August of this year will mark the tenth anniversary of the release of Bruce Springsteen’s Magic album. I will presume early on that there won’t be much hoopla expended on the occasion. That’s a shame. While far from perfect, and certainly far from the grand statements of his youth, Magic is a sturdy plate of comfort food with an acidic bite if you’re paying attention. The songs, in the majority, concern themselves with the aftermath, the reckoning, the day after YOLO.

I’d never position myself as a Springsteen superfan. I appreciate his work and his work ethic. I have great respect for anyone who either consciously or reflexively moves from a big piece of commercial rock and roll to an intimate, stripped-down, almost lo-fi statement piece. Yet I’ve never been to one of his shows and have only a select number of his albums, likely not the ones you expect.

Part of this is sheer obstinance. I live in Central New Jersey, the belly-button of Springsteen Country, and all my life I’ve been expected to hold some strange reverence to the guy as if I knew him. (Would I turn down an opportunity to interview him? Of course not, don’t be ridiculous, Cousin Larry.) Honestly, I think some of his best work began with The Rising, which was both crying towel and pep talk post-September 11. I think Devils & Dust is highly underrated, and for most of the same reasons why people seem to have rejected it. And although it predates The Rising, you have to admit that The Ghost Of Tom Joad is pretty brave.

Magic (2007) was the first album of new music with the E. Street Band since The Rising (2002). It was also a period of unity for the band before drastic changes occurred, beyond anyone’s control — the deaths of Clarence Clemons and Danny Federici. There was some excitement surrounding the first single, “Radio Nowhere.”  According to Wikipedia, the album debuted at number one on the U.S. Billboard 200 chart, becoming Springsteen’s eighth #1 album in the U.S. and selling about 335,000 copies in its first week. After falling to number two for one week, the album rose again to number one, selling about 77,000 copies that week. To put that into context, the power of music sales was already diminished and what constituted a high-selling album had already changed drastically, but Magic did quite well for itself. That it dipped down in sales but then resurfaced is alone a feat. Most often, once sales trend down, they stay down. That’s not a recent phenomenon — that’s a standard expectation.

But where is Magic now?

By which, I mean, where does it stand in the mix of Springsteen’s legacy of releases? The answer is hard to pin down. It certainly isn’t the fault of Sony/Columbia, his longtime label or Legacy, the label’s back catalog wing. Their investment is as steadfast as it ever was.

You can’t really apply the current pop radio data to this question. While Springsteen was the embodiment of a meat ‘n potatoes ethic of pop for a certain era, modern pop is defined by hip hop and electronica presently. This is an apples-to-oranges comparison. Yet on rock radio, and specifically classic rock radio which should be embracing this stuff for dear life and relevance, not so much. A couple of months ago, Popdose writer Ted Asregadoo noted the pitiful state of today’s rock radio, a classification so tired and worn that a blood transfusion would not help. He looked at the playlists of one in his region of California, and not one track on the list defied the stereotype. If you liked it in ’68, ’78, or maybe ’88, it was probably there. Anything after that is anyone’s guess.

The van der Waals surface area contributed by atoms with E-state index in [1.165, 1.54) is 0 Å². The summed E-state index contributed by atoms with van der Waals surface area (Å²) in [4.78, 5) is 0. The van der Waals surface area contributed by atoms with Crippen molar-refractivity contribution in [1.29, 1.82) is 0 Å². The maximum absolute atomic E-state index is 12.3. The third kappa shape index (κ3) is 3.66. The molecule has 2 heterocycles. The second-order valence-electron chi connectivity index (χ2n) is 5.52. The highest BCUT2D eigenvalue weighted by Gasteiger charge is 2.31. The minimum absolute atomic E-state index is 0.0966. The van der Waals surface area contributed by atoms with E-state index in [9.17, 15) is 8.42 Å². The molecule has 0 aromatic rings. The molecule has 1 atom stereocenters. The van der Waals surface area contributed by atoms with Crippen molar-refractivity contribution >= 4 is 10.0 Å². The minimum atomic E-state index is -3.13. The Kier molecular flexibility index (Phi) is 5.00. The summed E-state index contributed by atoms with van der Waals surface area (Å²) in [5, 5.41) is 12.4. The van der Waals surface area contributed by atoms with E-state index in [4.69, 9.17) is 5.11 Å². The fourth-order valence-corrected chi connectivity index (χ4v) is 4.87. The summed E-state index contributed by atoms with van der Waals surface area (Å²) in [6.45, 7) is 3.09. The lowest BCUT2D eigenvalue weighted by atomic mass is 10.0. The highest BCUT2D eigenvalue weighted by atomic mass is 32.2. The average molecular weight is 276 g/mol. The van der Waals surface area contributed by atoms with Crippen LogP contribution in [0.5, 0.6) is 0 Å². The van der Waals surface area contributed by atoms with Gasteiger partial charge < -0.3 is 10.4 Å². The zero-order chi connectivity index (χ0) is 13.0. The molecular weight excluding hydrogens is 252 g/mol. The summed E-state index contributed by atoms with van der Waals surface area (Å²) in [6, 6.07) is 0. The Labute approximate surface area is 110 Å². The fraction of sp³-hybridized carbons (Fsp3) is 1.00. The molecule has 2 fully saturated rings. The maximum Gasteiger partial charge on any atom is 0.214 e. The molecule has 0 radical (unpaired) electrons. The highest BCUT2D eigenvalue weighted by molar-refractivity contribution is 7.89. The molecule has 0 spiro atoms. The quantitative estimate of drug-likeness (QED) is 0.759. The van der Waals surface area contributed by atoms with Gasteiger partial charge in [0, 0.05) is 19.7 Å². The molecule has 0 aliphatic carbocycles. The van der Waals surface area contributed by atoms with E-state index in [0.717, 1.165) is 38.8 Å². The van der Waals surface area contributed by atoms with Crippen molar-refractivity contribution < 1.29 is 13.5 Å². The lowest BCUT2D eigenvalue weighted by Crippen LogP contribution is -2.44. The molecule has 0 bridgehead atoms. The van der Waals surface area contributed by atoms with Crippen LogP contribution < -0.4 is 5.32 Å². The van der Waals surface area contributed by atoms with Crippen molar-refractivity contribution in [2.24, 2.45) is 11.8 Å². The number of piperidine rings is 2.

But, you might ask, surely that’s different in the “belly-button of Springsteen Country, right?” You’d think that, but no. We do have local radio stations out here, and they do infuriatingly bow deep before the altars of Springsteen and Bon Jovi. But even though these should have a vested interest in flogging the entire venerated catalog, they too fixate on a tiny subset that ends abruptly with Tunnel Of Love’s “Brilliant Disguise.” Occasionally they’ll break up the mix with “Human Touch” or even “Streets of Philadelphia,” if they’re feeling magnanimous and feisty.

That very fixation has caused other artists to give up on making new music at all. Why add to diminished returns, many argue. Just take the handful of songs everyone likes and tour the world until you die. From an artistic standpoint, that’s a show of bitter defeat. From a business standpoint, it only makes sense. If you have reliable assets, wring them out for everything they’re worth.

What I find particularly galling, being in this state, is that this very narrow band of what gets attention is worse than neglecting a third of an artist’s output. It’s the neglect of other artists for fit the platform equally well. For example, I’m not liable to hear anything by The Smithereens on our local stations, let alone hear anything by newer artists who are attempting to keep the Central Jersey music scene alive and are met with a fair amount of underground support but indifference by the gatekeepers.

Oh, and by the way, the gates were removed long ago. There’s hardly anything left to keep. So we end up with a form of creative brain drain. Performers used to strike out for Brooklyn because their home state won’t give them the time of day. Now, even Brooklyn is too gentrified to handle it, and Austin, Texas and/or Arizona have become havens.

I have answers to the problem, but I suspect that these too would be disregarded by those who need to pay attention to them most. Those who would pack their playlists full of “Stairway to Heaven,” “Baba O’Riley,” “Sweet Child O’ Mine” and, yes, “Dancing In The Dark,” “Glory Days,” “You Give Love A Bad Name,” and “Livin’ On A Prayer” are not dissuaded from the post-generational desire to live in the past and soundtrack it accordingly.

So my statement is this: happy anniversary, Magic. What are you, the listener, going to do about it?